SecurityWorldHotel

27/08/2010

Latest H.264 network security camera from Compro

Taipei, Taiwan

Compro IP60 network security camera

Compro Technology announces the IP60 network security camera. By combining the advanced H.264 video compression technology, the IP60 can transfer megapixel/HD video with lower bit-rate, compared to other formats. It enables the IP60 camera to be more suitable for the use in network surveillance.
The Compro IP60 provides high-definition 1280x1024 image quality, and dual H.264, MJPEG or MPEG-4 streams. It supports 4x digital zoom, smart motion detection, and two-way audio in function. With Compro’s exclusive free iDDNS dynamic domain name service, this offers the user simple control through a mobile phone or network devices whilst away from home.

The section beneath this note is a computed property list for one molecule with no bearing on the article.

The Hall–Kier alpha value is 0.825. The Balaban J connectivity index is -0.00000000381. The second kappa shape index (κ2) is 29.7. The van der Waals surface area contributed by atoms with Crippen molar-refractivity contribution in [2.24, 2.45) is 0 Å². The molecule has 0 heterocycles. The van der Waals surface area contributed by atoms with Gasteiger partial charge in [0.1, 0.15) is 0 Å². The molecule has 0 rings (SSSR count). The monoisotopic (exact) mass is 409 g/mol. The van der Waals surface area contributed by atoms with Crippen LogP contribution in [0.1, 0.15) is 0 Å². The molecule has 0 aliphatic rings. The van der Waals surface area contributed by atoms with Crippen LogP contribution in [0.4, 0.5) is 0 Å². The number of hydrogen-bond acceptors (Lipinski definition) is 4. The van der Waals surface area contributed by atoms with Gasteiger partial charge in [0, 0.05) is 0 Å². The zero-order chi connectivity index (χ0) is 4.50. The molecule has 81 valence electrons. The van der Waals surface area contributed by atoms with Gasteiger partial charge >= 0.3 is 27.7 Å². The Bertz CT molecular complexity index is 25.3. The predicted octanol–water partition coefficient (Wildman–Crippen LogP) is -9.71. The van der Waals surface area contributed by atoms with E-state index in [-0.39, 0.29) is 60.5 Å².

In order to meet different needs and for the convenience of the users, the IP60 has a built-in Micro SD memory card slot, and can support up to Micro SDHC memory cards, allowing users to store the images. There is an option to purchase the WL150 USB upgrade module for use with the IP60, which is implemented through a simple wireless network installation process. It provides 802.11 b/g/n wireless transfer functions.

The IP60 camera also has the facility to be connected to sirens and sensing devices, providing complete safety for the home environment, property and family. The new version of Comproview is a powerful feature rich 32 channel professional grade multi-camera video management solution for business surveillance.

Business News

Assa Abloy starts education campaign to dispel the myths on wirelesss locking systems

Market needs to smarten up on wireless locks

According to Chris Bone, Vice President, Access Control Solutions, EMEA,at Assa Abloy, the company's own data predicts that wireless locks could make up 30% of the total market within a decade. However, when the company worked with Ifsec global last year on a major market survey of security managers, industry insiders and decision-makers, they encountered some big surprises. The conclusion: our market knows less than we might think about wireless locks.

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